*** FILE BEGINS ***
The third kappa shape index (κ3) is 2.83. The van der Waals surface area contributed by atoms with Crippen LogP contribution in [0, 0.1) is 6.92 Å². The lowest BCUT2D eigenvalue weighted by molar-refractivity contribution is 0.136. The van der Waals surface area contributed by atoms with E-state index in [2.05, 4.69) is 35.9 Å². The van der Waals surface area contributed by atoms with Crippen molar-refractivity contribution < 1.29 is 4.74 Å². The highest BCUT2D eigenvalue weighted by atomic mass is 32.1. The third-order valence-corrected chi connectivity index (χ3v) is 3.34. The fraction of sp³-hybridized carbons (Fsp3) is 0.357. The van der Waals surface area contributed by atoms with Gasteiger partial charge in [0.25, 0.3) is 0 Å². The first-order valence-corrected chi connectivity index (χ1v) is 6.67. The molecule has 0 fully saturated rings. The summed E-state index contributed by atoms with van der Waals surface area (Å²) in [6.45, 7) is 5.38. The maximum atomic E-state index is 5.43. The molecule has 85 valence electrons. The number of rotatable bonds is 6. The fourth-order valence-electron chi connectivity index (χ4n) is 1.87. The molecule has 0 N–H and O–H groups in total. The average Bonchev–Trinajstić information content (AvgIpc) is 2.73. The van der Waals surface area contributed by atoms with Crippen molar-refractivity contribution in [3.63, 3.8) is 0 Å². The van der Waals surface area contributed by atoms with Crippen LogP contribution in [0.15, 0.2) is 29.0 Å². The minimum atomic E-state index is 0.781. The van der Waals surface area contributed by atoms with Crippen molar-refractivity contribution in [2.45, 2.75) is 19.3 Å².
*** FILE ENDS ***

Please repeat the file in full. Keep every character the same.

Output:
The third kappa shape index (κ3) is 2.83. The van der Waals surface area contributed by atoms with Crippen LogP contribution in [0, 0.1) is 6.92 Å². The lowest BCUT2D eigenvalue weighted by molar-refractivity contribution is 0.136. The van der Waals surface area contributed by atoms with E-state index in [2.05, 4.69) is 35.9 Å². The van der Waals surface area contributed by atoms with Crippen molar-refractivity contribution < 1.29 is 4.74 Å². The highest BCUT2D eigenvalue weighted by atomic mass is 32.1. The third-order valence-corrected chi connectivity index (χ3v) is 3.34. The fraction of sp³-hybridized carbons (Fsp3) is 0.357. The van der Waals surface area contributed by atoms with Gasteiger partial charge in [0.25, 0.3) is 0 Å². The first-order valence-corrected chi connectivity index (χ1v) is 6.67. The molecule has 0 fully saturated rings. The summed E-state index contributed by atoms with van der Waals surface area (Å²) in [6.45, 7) is 5.38. The maximum atomic E-state index is 5.43. The molecule has 85 valence electrons. The number of rotatable bonds is 6. The fourth-order valence-electron chi connectivity index (χ4n) is 1.87. The molecule has 0 N–H and O–H groups in total. The average Bonchev–Trinajstić information content (AvgIpc) is 2.73. The van der Waals surface area contributed by atoms with Crippen molar-refractivity contribution in [3.63, 3.8) is 0 Å². The van der Waals surface area contributed by atoms with Crippen LogP contribution in [0.15, 0.2) is 29.0 Å². The minimum atomic E-state index is 0.781. The van der Waals surface area contributed by atoms with Crippen molar-refractivity contribution in [2.45, 2.75) is 19.3 Å².